What is in this article?:
Industry experts help settle the battle over semantics (GE, GM, GMO?) so we all can focus on what really matters—the battle on removing these biotech foods from agriculture.
Here are the most commonly used terms surrounding genetic engineering explained according to regulations, the biotechnology industry and organic supporters.
It turns out, the famous "you like to-may-toes and I like to-mah-toes," lyric from 1937's Shall We Dance, is applicable to today's great genetically engineered (GE) food debate. While the dialect is the same, several acronyms that refer to essentially the same concept are muddying up the dialogue. Whether you use GMO, GE or GM, one thing is clear: there's something going on in our food that isn't natural.
Why is this debate important? GE, or biotech, crops have been adopted by farmers worldwide at higher rates than any other agricultural practice in history, according to the Biotechnology Industry Organization, and since the first significant commercial plantings in 1996 acreage devoted to biotech crops has increased 60-fold.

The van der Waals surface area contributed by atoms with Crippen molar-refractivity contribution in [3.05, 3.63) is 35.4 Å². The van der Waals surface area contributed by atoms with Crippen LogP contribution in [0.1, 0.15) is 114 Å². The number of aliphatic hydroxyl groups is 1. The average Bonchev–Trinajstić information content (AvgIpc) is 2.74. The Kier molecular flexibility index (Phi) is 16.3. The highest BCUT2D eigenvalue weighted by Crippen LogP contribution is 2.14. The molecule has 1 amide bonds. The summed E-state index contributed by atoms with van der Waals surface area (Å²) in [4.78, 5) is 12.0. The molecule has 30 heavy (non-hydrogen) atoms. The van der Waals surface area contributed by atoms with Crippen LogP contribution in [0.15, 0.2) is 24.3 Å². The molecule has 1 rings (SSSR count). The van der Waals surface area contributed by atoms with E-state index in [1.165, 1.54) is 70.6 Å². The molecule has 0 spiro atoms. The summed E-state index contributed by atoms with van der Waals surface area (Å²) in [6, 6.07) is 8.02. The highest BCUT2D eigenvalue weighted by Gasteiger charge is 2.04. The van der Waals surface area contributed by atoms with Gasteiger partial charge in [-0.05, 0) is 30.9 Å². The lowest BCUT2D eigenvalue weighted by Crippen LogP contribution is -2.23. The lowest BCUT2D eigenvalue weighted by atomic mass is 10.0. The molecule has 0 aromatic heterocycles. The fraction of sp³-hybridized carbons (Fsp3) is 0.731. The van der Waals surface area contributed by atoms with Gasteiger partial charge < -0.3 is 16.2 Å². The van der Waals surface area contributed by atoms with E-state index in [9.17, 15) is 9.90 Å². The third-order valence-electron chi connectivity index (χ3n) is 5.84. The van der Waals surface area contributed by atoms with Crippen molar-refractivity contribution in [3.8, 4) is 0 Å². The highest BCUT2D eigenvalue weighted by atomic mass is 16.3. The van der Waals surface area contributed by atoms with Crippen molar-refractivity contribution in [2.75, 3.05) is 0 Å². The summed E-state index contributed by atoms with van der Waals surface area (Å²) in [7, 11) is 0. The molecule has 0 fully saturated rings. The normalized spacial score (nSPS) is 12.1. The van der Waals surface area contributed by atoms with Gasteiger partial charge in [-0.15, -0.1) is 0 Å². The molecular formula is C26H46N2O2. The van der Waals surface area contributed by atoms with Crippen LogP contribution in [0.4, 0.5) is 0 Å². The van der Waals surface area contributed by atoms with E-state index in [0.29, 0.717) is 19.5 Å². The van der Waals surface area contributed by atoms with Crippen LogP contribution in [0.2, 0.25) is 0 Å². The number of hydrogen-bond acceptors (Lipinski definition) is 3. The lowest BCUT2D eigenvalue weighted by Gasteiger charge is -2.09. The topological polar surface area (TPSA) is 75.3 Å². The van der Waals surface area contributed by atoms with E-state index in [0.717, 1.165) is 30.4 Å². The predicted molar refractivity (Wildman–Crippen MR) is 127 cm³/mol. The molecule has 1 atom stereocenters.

But perhaps even more important is that consumers still aren't clear on what these terms mean. In 2000, FDA conducted a series of focus groups on the terms to see what was understood and how people responded. The study found:
- The term "modification" was seen as a vaguer, softer way of saying engineered.
- The "bio" prefix had a positive connotation.
- Terms such as "product of biotechnology" or "biotechnology" had the least amount of negative implication.
- Most participants were unfamiliar with the term "Genetically Modified Organism" (GMO). It seemed to imply that foods are organisms or contain organisms, which people think is inaccurate and unappealing.
This last point was raised by an attendee at a recent GMO education session at NPA MarketPlace. Can you use GMO alone to denote GE plants? Bill Freese of the Center for Food Safety says yes. "Nothing about 'GMO' suggests organisms floating around in corn," for example, he said. "The corn is the organism, and organism is a perfectly acceptable general term to refer to living things."
The study revealed that consumers favored terms that the biotechnology industry currently uses most (chicken or the egg?) to describe a genetically engineered crop. How much has the climate changed since then? Here are the most commonly used terms explained according to regulations and industry.